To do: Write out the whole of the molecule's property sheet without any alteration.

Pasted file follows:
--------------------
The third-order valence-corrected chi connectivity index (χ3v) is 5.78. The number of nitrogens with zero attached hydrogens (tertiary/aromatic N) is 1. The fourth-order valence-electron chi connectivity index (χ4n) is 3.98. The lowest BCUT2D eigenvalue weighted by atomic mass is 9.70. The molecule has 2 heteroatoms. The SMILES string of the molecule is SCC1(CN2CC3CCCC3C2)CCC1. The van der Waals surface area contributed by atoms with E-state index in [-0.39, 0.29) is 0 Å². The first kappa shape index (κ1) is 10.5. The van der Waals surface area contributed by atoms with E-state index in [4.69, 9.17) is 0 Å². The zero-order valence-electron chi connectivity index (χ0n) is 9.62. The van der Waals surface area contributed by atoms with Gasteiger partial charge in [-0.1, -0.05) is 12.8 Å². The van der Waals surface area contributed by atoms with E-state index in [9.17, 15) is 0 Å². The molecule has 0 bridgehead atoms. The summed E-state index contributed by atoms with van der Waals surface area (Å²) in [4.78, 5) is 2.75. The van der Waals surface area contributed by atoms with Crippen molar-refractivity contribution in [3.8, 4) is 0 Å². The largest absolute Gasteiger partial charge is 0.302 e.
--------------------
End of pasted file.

The third-order valence-corrected chi connectivity index (χ3v) is 5.78. The number of nitrogens with zero attached hydrogens (tertiary/aromatic N) is 1. The fourth-order valence-electron chi connectivity index (χ4n) is 3.98. The lowest BCUT2D eigenvalue weighted by atomic mass is 9.70. The molecule has 2 heteroatoms. The SMILES string of the molecule is SCC1(CN2CC3CCCC3C2)CCC1. The van der Waals surface area contributed by atoms with E-state index in [-0.39, 0.29) is 0 Å². The first kappa shape index (κ1) is 10.5. The van der Waals surface area contributed by atoms with E-state index in [4.69, 9.17) is 0 Å². The zero-order valence-electron chi connectivity index (χ0n) is 9.62. The van der Waals surface area contributed by atoms with Gasteiger partial charge in [-0.1, -0.05) is 12.8 Å². The van der Waals surface area contributed by atoms with E-state index in [9.17, 15) is 0 Å². The molecule has 0 bridgehead atoms. The summed E-state index contributed by atoms with van der Waals surface area (Å²) in [4.78, 5) is 2.75. The van der Waals surface area contributed by atoms with Crippen molar-refractivity contribution in [3.8, 4) is 0 Å². The largest absolute Gasteiger partial charge is 0.302 e.